WASHINGTON (AP) — The Senate is poised to confirm Alex Acosta as secretary of labor, filling out President Donald Trump's cabinet as he approaches his 100th day in office.
Acosta, a Florida law school dean who's held three Senate-confirmed positions before, would be the only Latino in Trump's Cabinet and the nation's 27th secretary of labor, administering a sprawling agency that enforces more than 180 federal laws covering about 10 million employers and 125 million workers.
Acosta, the son of Cuban immigrants, has been a federal prosecutor, a civil rights chief at the Justice Department and a member of the National Labor Relations Board. He will arrive at the top post with relatively little clear record on some of the top issues facing the administration over key pocketbook issues, such as whether to expand the pool of American workers eligible for overtime pay.
Acosta wasn't Trump's first choice for the job. Former fast food CEO Andrew Puzder withdrew his name from consideration last month, on the eve of his confirmation vote, after becoming a political headache for the new administration.
Puzder acknowledged having hired a housekeeper not authorized to work in the U.S. and paying the related taxes years later — after Trump nominated him — and came under fire from Democrats for other issues related to his company and his private life.
Acosta's ascension would come at a key moment for Trump, just two days before he reaches the symbolic, 100-day mile marker. The White House has sought to cross the threshold with a list of fresh accomplishments.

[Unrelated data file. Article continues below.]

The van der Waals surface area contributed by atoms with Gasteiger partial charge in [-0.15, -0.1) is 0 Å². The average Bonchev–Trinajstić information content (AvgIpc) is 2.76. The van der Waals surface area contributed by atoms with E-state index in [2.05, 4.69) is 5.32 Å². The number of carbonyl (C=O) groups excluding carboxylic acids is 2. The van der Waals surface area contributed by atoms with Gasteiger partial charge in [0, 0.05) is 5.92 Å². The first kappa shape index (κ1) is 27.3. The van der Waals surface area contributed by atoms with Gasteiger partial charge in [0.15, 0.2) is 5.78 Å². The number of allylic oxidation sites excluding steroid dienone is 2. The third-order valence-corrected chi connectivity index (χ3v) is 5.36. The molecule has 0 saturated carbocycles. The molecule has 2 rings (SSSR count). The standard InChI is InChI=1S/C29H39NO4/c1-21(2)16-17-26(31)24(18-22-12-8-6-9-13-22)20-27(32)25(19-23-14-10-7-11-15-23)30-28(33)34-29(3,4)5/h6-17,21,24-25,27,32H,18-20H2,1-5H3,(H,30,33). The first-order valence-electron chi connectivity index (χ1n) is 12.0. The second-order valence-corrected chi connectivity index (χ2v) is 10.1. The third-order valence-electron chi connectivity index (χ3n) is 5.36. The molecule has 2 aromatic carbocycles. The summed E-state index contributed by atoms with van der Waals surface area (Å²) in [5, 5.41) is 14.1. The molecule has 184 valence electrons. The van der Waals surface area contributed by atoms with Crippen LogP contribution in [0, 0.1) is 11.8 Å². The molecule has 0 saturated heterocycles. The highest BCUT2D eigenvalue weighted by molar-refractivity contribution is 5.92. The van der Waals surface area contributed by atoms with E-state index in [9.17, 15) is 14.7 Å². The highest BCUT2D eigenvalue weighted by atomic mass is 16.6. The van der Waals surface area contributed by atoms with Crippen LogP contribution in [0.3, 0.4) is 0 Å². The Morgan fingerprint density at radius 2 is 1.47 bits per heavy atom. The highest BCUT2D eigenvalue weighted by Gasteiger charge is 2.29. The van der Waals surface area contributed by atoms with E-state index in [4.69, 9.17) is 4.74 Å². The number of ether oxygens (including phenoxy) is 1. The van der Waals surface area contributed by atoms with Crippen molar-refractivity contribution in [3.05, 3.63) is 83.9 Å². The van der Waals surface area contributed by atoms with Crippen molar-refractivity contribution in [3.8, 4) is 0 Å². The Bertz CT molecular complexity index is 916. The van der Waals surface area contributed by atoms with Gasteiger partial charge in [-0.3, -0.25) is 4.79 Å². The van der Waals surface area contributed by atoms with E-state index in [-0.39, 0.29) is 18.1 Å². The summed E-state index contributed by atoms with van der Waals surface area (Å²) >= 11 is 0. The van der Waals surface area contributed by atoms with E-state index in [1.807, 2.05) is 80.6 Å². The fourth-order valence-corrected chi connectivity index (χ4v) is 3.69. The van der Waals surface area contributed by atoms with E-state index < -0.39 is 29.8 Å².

Labor secretary is the last Cabinet post for Trump to fill. Trump's choice for U.S. Trade Representative, a job considered Cabinet-level, is awaiting a Senate vote.
From the beginning, Acosta's was a quiet march to confirmation that stood out among the president's controversial nominees, such as Education Secretary Betsy DeVos and Secretary of State Rex Tillerson. Justice Neil Gorsuch's nomination provoked such a fight that majority Senate Republicans used the "nuclear option" to remove the 60-vote filibuster barrier for Supreme Court picks.
In contrast, Trump quickly named Acosta by reading a brief statement at the opening of what later bloomed into a spectacular and overshadowing news conference. The president and Capitol Hill Republicans pointed to Acosta's unanimous Senate as key qualifiers. It was an unsubtle suggestion that Acosta, unlike Puzder, had been vetted.
Democrats and most labor groups issued comparatively muted — if any — statements. At Acosta's confirmation hearing, Democratic Sens. Patty Murray of Washington State and Elizabeth Warren of Massachusetts hammered Acosta for answers on a selection of issues important to labor and whether Acosta would cave to political pressure from Trump. Acosta refused to answer the policy questions until he's confirmed, and he vowed to be an independent and fair voice for workers. Both senators said they had great concerns, and both were expected to vote no.
Our standard can't be 'not Puzder,'" Murray said Wednesday on the Senate floor.
But tellingly, even as Acosta's nomination wound through the Senate Wednesday, Democrats and their allies also tried to move on to other, labor-related issues — namely, a minimum wage hike to $15 an hour, which Trump opposes.
Meanwhile, the Labor Department's landing page on Wednesday bore a glimpse of Acosta's future: "Buy American, Hire American."
That's the title of Trump's executive order this week directing the secretaries of labor and other agencies to issue guidance within 60 days on policies that would "ensure that, to the extent permitted by law" federal aid "maximize the use of materials produced in the United States, including manufactured products; components of manufactured products; and materials such as steel, iron, aluminum, and cement."